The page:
Bon Appetit and the New York Times Really Love Dear Annie

The quirky, cool wine bar—a collaboration between the Rebel Rebel and Field & Vine teams—has landed on two national top 50 lists in recent days, deservedly so.

White neon signage that looks like two eyes hangs in the large front windows of a bar, photographed on a rainy night.

Find Dear Annie by the glowing eyes on Mass. Ave. / Photo by Rachel Leah Blumenthal

Thanks to a couple recent mentions in high-profile publications, the rest of the country is getting in on what locals have known for nearly a year: Cambridge wine bar Dear Annie is really, really great.

On September 8, food magazine Bon Appétit dropped its 2022 list of the 50 best new restaurants nationwide, with Dear Annie as the sole Massachusetts entry. The magazine praises the bar’s “fresh, interesting [wine] list,” noting that “the food is just as fun, bright and elegantly unfussy as the wine you’ll drink.” The menu frequently changes, but Bon Appétit rightly recommends trying anything from the house-preserved fish section (“served with bread, pickles, and lots of herbs,” per the Dear Annie website). Currently on offer: pickled Maine mussels with sesame, ginger, and fermented chili, among other options. A seafood hot dog is also a must-try, per the magazine; it’s currently topped with preserved lemon aioli and pickled celery, served on a house-made bun. “You can’t go wrong with any of these dishes, especially when they come with a caviar topper,” writes Bon Appétit. Finish with a slice of whatever pie is available.

Next up, the New York Times published its own top 50 list yesterday—succinctly dubbed “The Restaurant List”—showcasing “the 50 restaurants we love most in 2022.” (This one is a mix of old and new.) Dear Annie is one of two Massachusetts picks, with the NYT very into the space itself: “There is an effervescence to the room,” the publication writes. “Playful neon signage, come-hither shelves of natural wines, brightly hued tableware.” The food? “Equally charming.” The house-preserved fish dishes get another shout-out here, and then there’s the “compulsively dippable seafood fumet [which] may be the best thing to happen to the bread course since butter.”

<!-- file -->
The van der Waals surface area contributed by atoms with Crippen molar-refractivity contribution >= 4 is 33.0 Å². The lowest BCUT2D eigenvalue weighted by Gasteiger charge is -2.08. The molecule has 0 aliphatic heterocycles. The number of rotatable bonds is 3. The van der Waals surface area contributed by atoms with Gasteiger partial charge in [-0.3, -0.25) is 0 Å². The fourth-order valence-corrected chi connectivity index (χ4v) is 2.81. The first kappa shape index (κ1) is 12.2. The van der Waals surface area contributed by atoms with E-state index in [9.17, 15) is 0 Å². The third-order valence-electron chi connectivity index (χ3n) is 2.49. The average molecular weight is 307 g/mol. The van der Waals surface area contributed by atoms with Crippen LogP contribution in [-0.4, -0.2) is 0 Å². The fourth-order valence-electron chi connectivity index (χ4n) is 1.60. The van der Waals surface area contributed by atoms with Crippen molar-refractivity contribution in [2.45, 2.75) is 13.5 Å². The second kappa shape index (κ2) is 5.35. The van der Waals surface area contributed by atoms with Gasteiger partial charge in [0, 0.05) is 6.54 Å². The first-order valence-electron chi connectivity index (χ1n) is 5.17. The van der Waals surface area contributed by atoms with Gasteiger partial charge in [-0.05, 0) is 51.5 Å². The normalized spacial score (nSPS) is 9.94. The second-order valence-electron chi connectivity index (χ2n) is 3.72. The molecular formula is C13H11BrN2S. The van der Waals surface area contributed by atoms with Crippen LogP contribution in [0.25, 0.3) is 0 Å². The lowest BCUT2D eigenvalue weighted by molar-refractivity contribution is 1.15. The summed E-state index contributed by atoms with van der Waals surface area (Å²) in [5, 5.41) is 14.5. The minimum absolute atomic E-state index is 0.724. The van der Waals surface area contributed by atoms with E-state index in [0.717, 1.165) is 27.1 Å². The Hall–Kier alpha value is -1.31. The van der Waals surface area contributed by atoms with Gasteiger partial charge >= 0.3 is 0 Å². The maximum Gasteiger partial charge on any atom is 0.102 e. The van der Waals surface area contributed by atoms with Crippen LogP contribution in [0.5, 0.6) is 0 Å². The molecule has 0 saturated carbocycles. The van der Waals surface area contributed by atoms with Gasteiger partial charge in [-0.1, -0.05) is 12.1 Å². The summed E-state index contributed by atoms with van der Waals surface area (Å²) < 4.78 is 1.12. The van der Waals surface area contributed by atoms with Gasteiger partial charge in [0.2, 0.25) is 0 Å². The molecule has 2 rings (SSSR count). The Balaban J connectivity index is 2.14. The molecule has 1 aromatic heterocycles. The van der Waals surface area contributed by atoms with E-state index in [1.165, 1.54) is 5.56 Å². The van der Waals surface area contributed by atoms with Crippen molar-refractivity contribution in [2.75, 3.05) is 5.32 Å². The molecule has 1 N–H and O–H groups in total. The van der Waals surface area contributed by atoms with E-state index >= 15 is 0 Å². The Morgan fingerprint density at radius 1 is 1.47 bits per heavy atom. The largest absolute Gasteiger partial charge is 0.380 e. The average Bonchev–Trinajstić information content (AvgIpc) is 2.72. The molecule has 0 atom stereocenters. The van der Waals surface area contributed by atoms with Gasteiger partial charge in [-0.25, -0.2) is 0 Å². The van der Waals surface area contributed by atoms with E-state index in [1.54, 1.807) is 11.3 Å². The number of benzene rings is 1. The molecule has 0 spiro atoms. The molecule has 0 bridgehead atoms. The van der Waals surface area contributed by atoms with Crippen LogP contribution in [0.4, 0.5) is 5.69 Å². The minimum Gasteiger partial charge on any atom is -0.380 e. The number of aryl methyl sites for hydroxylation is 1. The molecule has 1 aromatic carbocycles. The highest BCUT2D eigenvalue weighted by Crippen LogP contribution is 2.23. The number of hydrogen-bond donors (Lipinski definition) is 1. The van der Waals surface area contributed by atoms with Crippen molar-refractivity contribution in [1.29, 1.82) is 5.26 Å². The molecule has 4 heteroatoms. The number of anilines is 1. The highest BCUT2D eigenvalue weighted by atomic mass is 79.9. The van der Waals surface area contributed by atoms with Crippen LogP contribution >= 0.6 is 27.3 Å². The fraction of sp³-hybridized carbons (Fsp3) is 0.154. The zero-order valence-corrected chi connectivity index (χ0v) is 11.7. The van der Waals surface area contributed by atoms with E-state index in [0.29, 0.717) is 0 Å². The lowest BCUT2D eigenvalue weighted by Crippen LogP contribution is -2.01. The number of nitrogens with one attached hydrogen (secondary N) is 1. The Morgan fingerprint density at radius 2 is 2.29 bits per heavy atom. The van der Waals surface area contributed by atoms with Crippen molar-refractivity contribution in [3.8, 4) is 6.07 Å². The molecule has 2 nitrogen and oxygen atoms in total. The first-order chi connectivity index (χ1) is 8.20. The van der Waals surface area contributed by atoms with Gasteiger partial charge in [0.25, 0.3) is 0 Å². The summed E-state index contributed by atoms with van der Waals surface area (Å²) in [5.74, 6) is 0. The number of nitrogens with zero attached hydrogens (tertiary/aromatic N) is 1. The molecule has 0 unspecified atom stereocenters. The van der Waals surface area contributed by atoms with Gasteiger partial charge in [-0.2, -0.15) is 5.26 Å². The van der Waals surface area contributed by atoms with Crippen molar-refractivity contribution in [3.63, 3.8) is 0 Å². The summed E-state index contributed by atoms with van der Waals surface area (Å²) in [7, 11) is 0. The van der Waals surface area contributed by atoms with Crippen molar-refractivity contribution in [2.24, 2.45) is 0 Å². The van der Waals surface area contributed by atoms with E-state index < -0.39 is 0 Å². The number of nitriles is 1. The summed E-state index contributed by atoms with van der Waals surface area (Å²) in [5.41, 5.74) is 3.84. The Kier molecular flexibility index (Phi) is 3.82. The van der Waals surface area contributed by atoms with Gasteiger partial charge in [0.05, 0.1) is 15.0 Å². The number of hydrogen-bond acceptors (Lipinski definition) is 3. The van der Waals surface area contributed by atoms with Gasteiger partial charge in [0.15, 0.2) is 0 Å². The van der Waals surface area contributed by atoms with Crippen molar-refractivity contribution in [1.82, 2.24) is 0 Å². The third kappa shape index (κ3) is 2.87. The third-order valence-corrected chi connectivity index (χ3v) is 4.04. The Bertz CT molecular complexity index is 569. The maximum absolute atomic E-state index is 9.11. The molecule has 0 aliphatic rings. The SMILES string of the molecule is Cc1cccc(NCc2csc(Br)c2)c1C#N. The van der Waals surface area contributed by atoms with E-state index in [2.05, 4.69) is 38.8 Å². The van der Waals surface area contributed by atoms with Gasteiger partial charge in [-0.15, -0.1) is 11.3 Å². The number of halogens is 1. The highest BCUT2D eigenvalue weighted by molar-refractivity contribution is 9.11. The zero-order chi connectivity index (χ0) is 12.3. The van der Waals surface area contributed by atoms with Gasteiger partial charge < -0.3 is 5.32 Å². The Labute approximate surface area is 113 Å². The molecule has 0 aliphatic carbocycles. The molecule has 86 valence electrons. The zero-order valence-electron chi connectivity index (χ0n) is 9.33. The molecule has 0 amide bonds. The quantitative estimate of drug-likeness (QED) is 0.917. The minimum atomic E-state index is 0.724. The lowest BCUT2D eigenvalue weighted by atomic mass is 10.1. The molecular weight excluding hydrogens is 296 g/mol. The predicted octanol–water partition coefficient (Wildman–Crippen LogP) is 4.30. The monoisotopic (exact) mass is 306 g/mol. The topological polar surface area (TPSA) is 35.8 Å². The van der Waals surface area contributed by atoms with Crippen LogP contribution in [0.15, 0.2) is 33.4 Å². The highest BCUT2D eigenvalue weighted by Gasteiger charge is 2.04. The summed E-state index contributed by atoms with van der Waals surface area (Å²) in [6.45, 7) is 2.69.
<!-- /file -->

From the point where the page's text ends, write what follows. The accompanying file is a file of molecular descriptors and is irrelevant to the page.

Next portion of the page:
Dear Annie opened near Porter Square in late 2021, a melding of talents from the people behind two Somerville hot spots: Lauren Friel, wine expert and cool-vibe creator of Rebel Rebel, the intimate Bow Market wine bar, and Andrew Brady and Sara Markey of Field & Vine, the Union Square restaurant that looks like a magical forest and serves all things seasonal and local. Put those talents together, and you get Dear Annie, a no-reservations natural wine bar with a light food menu—all pescatarian—and casual service. Order at the counter and grab a seat, most likely at the big communal table in the center, shoulder to shoulder with wine-enthusiast strangers.

One Boston old-timer also gets named on the NYT list: the North End’s famously busy seafood spot Neptune Oyster, home of one of the city’s best lobster rolls. “Neptune is among the highest versions of the oyster bar form—pressed-tin ceilings, a marble bar, iced beds of oysters, clams and crab claws—but it is also more,” writes the publication, recommending dishes such as a Nantucket Bay scallop crudo with Persian cucumbers and cuttle-ink risotto with lobster. “There’s also a lobster roll, of course, but you didn’t wait all that time for a lobster roll. Or maybe you did.”

Like Dear Annie, Neptune Oyster does not take reservations. Your best bet for each? Try to sneak in at an off-peak time, like right at opening in the middle of the week. You might still have to wait, but it’ll be worth it.

Dear Annie, 1741 Massachusetts Ave., Cambridge,; Neptune Oyster, 63 Salem St., North End, Boston, 617-742-3474,